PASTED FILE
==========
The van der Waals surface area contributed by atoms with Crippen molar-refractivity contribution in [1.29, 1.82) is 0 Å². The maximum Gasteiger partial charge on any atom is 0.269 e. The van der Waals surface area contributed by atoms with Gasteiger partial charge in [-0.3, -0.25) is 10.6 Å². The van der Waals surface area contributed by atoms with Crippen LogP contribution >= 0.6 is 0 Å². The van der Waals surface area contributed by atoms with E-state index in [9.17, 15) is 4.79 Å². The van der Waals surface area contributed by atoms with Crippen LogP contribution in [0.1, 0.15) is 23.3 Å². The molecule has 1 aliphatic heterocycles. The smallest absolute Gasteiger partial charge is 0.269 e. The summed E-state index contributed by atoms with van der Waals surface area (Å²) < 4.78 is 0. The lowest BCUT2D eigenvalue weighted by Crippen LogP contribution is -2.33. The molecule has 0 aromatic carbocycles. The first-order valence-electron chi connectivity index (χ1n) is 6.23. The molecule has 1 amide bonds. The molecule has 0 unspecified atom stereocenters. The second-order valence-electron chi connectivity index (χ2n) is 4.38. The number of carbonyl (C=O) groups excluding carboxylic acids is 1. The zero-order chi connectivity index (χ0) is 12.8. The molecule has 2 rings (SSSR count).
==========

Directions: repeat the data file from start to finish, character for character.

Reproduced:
The van der Waals surface area contributed by atoms with Crippen molar-refractivity contribution in [1.29, 1.82) is 0 Å². The maximum Gasteiger partial charge on any atom is 0.269 e. The van der Waals surface area contributed by atoms with Gasteiger partial charge in [-0.3, -0.25) is 10.6 Å². The van der Waals surface area contributed by atoms with Crippen LogP contribution >= 0.6 is 0 Å². The van der Waals surface area contributed by atoms with E-state index in [9.17, 15) is 4.79 Å². The van der Waals surface area contributed by atoms with Crippen LogP contribution in [0.1, 0.15) is 23.3 Å². The molecule has 1 aliphatic heterocycles. The smallest absolute Gasteiger partial charge is 0.269 e. The summed E-state index contributed by atoms with van der Waals surface area (Å²) < 4.78 is 0. The lowest BCUT2D eigenvalue weighted by Crippen LogP contribution is -2.33. The molecule has 0 aromatic carbocycles. The first-order valence-electron chi connectivity index (χ1n) is 6.23. The molecule has 1 amide bonds. The molecule has 0 unspecified atom stereocenters. The second-order valence-electron chi connectivity index (χ2n) is 4.38. The number of carbonyl (C=O) groups excluding carboxylic acids is 1. The zero-order chi connectivity index (χ0) is 12.8. The molecule has 2 rings (SSSR count).